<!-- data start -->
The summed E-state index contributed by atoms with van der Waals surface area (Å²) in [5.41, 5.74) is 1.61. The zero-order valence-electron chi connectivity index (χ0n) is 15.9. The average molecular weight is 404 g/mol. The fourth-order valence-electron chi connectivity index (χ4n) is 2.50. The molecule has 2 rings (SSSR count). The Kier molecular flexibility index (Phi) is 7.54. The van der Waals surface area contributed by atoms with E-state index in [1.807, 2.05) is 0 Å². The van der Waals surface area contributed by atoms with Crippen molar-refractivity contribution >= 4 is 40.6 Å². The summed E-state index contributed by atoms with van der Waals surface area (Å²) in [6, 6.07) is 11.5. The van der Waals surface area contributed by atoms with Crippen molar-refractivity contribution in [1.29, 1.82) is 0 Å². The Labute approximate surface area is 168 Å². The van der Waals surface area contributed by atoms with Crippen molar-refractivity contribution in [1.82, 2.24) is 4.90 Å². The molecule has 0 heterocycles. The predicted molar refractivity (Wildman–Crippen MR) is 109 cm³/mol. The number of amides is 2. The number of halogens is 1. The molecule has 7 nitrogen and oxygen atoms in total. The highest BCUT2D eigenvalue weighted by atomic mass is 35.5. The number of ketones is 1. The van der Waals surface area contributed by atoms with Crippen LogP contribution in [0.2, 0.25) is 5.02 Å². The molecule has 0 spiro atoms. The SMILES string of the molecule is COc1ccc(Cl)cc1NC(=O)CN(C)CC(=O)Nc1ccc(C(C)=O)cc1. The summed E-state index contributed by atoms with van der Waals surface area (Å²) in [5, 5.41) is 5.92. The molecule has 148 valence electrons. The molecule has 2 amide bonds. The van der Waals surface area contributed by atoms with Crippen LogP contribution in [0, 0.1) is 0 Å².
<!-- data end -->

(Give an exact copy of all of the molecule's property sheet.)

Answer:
The summed E-state index contributed by atoms with van der Waals surface area (Å²) in [5.41, 5.74) is 1.61. The zero-order valence-electron chi connectivity index (χ0n) is 15.9. The average molecular weight is 404 g/mol. The fourth-order valence-electron chi connectivity index (χ4n) is 2.50. The molecule has 2 rings (SSSR count). The Kier molecular flexibility index (Phi) is 7.54. The van der Waals surface area contributed by atoms with E-state index in [1.807, 2.05) is 0 Å². The van der Waals surface area contributed by atoms with Crippen molar-refractivity contribution >= 4 is 40.6 Å². The summed E-state index contributed by atoms with van der Waals surface area (Å²) in [6, 6.07) is 11.5. The van der Waals surface area contributed by atoms with Crippen molar-refractivity contribution in [1.29, 1.82) is 0 Å². The Labute approximate surface area is 168 Å². The van der Waals surface area contributed by atoms with Crippen molar-refractivity contribution in [1.82, 2.24) is 4.90 Å². The molecule has 0 heterocycles. The predicted molar refractivity (Wildman–Crippen MR) is 109 cm³/mol. The number of amides is 2. The number of halogens is 1. The molecule has 7 nitrogen and oxygen atoms in total. The highest BCUT2D eigenvalue weighted by atomic mass is 35.5. The number of ketones is 1. The van der Waals surface area contributed by atoms with Crippen LogP contribution in [0.2, 0.25) is 5.02 Å². The molecule has 0 spiro atoms. The SMILES string of the molecule is COc1ccc(Cl)cc1NC(=O)CN(C)CC(=O)Nc1ccc(C(C)=O)cc1. The summed E-state index contributed by atoms with van der Waals surface area (Å²) in [5, 5.41) is 5.92. The molecule has 148 valence electrons. The molecule has 2 amide bonds. The van der Waals surface area contributed by atoms with Crippen LogP contribution in [0, 0.1) is 0 Å².